This left only the May 2nd pre-recorded 2004 performance of Leoš Janáček’s rarely heard Kát’a Kabanová with Finnish soprano Karita Mattila, fellow Finn tenor Jorma Silvasti, and Canadian-born mezzo Judith Forst; and the May 9th transmission of Donizetti’s Maria Stuarda from 2013 with Joyce DiDonato as Mary Stuart and Dutch soprano Elza van den Heever as Queen Elizabeth I.

With the regular broadcast season over, what is there left for the Met as an institution — or any other opera company, for that matter? At this point, no one can be certain.

Still, the Met Opera’s board of directors, helmed by Executive Chairman Robert I. Toll of Toll Brothers, Inc. (the main sponsor for the Saturday broadcasts), and the company’s general manager, Mr. Peter Gelb, came up with (you’ll pardon the expression) a “novel” approach as to what the future may hold: a live-stream concert of up-and-coming and/or established opera stars singing arias and excerpts from their favorite works, direct from their homes or in pre-recorded venues of their choice.

We’ll have more to say about this extraordinary four-hour Saturday afternoon program, labeled the “At-Home Gala,” in the third and final installment of this post. Until then, a happy and prayerful Memorial Day to one and all!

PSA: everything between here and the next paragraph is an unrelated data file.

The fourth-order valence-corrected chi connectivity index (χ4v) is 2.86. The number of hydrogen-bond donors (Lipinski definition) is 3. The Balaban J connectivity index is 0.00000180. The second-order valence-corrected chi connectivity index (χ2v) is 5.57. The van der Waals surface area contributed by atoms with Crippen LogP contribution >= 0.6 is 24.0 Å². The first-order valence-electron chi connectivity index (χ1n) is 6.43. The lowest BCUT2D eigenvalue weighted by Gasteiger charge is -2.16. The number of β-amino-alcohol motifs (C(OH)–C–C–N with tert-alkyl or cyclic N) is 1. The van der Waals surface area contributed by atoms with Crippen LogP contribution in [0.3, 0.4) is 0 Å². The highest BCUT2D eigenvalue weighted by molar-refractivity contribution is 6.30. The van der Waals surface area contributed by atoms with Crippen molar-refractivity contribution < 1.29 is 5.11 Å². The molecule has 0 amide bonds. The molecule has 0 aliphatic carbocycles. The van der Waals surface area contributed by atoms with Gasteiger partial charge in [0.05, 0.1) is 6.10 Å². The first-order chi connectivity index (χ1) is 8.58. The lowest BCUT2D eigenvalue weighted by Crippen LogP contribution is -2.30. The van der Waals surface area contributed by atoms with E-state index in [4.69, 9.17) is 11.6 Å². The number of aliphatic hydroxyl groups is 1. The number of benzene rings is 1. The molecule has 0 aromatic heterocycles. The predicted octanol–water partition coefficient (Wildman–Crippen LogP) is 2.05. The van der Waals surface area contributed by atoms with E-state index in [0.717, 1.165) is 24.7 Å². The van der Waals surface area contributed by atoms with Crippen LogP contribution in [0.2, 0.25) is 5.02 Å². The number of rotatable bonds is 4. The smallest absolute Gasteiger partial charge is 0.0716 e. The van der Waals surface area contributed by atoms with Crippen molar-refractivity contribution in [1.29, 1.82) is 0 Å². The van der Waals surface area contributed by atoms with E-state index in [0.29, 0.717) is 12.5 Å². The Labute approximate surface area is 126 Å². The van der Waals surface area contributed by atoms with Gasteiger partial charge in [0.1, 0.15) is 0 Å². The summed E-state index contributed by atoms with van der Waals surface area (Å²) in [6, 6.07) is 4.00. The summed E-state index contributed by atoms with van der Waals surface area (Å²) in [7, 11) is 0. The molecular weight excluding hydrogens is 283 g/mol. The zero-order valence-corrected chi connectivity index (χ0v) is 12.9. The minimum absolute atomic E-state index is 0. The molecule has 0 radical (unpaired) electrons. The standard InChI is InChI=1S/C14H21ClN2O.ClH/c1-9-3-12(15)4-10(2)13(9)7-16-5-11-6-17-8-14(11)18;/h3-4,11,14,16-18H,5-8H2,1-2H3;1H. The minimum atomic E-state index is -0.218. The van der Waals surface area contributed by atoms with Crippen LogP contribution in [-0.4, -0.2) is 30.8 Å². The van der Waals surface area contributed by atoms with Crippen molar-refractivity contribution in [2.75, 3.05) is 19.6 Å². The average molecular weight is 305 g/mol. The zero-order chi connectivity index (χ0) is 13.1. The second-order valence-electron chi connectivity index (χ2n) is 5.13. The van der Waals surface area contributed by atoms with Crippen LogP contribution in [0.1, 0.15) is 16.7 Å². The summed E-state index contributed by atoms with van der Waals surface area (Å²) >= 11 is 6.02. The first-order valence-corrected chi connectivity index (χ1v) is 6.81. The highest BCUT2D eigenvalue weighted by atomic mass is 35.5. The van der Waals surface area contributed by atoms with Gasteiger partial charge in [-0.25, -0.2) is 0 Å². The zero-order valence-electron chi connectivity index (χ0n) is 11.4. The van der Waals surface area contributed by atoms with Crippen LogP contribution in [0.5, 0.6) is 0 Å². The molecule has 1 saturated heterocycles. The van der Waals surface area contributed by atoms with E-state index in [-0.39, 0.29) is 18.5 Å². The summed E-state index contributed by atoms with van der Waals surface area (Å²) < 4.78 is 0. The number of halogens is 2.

(End of Part Two)

To be continued….

Copyright © 2020 by Josmar F. Lopes  

Plague on Humanity or Manna for Modern Times? — A Review of the Available Film Versions of the Story of Moses

The giving of the Ten Commandments, with Charlton Heston as Moses

Today is Good Friday, a day commemorated across the globe as one of tragedy and misfortune that, leading to eventual triumph and hope, culminates Sunday on a glorious Easter morning. Earlier in the week, Jews from around the world observed the solemnity of Passover, a time when Death passed over their households.

Knowledgeable readers, too, may recall the 2003 protests for and against a controversial ruling involving the imposition of a Ten Commandments monument at the state judicial building in Montgomery, Alabama — a veritable clash between the sacred and the secular.

Concurrent with that story, the 2003 commemoration of the 40th anniversary of the March on Washington brought to mind how much people of faith have taken this unique and inspiring symbol of God’s ancient law for granted.

Flash forward to 2020 and the coronavirus pandemic, a scurrilous plague of Biblical proportions if ever there was one. Oh, how humanity needs its “manna from heaven” moment!